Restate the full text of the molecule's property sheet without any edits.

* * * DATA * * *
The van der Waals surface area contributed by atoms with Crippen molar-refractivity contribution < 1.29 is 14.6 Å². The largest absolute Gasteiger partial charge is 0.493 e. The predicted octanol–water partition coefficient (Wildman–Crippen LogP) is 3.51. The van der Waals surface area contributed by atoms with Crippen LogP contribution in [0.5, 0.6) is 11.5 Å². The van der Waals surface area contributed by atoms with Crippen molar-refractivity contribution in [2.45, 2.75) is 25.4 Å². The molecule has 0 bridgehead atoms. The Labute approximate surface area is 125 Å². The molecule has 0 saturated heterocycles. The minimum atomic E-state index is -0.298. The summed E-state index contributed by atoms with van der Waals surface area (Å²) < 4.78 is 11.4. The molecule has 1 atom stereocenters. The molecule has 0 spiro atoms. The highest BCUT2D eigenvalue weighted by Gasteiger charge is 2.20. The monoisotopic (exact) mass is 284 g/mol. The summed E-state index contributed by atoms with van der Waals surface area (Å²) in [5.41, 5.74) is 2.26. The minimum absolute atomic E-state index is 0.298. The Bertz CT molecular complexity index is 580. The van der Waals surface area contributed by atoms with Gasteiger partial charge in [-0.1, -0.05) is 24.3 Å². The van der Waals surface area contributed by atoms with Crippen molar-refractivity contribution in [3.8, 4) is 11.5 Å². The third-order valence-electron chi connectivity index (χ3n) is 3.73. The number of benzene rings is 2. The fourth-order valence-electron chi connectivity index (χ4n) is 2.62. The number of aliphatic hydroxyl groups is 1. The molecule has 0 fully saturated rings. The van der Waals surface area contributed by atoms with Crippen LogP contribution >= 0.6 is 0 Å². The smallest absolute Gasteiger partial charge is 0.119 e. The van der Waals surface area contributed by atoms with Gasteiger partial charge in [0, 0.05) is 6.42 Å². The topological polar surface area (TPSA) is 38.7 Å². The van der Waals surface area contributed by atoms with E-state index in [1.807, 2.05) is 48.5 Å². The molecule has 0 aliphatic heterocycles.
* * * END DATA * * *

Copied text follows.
The van der Waals surface area contributed by atoms with Crippen molar-refractivity contribution < 1.29 is 14.6 Å². The largest absolute Gasteiger partial charge is 0.493 e. The predicted octanol–water partition coefficient (Wildman–Crippen LogP) is 3.51. The van der Waals surface area contributed by atoms with Crippen LogP contribution in [0.5, 0.6) is 11.5 Å². The van der Waals surface area contributed by atoms with Crippen molar-refractivity contribution in [2.45, 2.75) is 25.4 Å². The molecule has 0 bridgehead atoms. The Labute approximate surface area is 125 Å². The molecule has 0 saturated heterocycles. The minimum atomic E-state index is -0.298. The summed E-state index contributed by atoms with van der Waals surface area (Å²) < 4.78 is 11.4. The molecule has 1 atom stereocenters. The molecule has 0 spiro atoms. The highest BCUT2D eigenvalue weighted by Gasteiger charge is 2.20. The monoisotopic (exact) mass is 284 g/mol. The summed E-state index contributed by atoms with van der Waals surface area (Å²) in [5.41, 5.74) is 2.26. The minimum absolute atomic E-state index is 0.298. The Bertz CT molecular complexity index is 580. The van der Waals surface area contributed by atoms with Gasteiger partial charge in [-0.1, -0.05) is 24.3 Å². The van der Waals surface area contributed by atoms with Crippen molar-refractivity contribution in [3.8, 4) is 11.5 Å². The third-order valence-electron chi connectivity index (χ3n) is 3.73. The number of benzene rings is 2. The fourth-order valence-electron chi connectivity index (χ4n) is 2.62. The number of aliphatic hydroxyl groups is 1. The molecule has 0 fully saturated rings. The van der Waals surface area contributed by atoms with Crippen LogP contribution >= 0.6 is 0 Å². The smallest absolute Gasteiger partial charge is 0.119 e. The van der Waals surface area contributed by atoms with Gasteiger partial charge in [0, 0.05) is 6.42 Å². The topological polar surface area (TPSA) is 38.7 Å². The van der Waals surface area contributed by atoms with E-state index in [1.807, 2.05) is 48.5 Å². The molecule has 0 aliphatic heterocycles.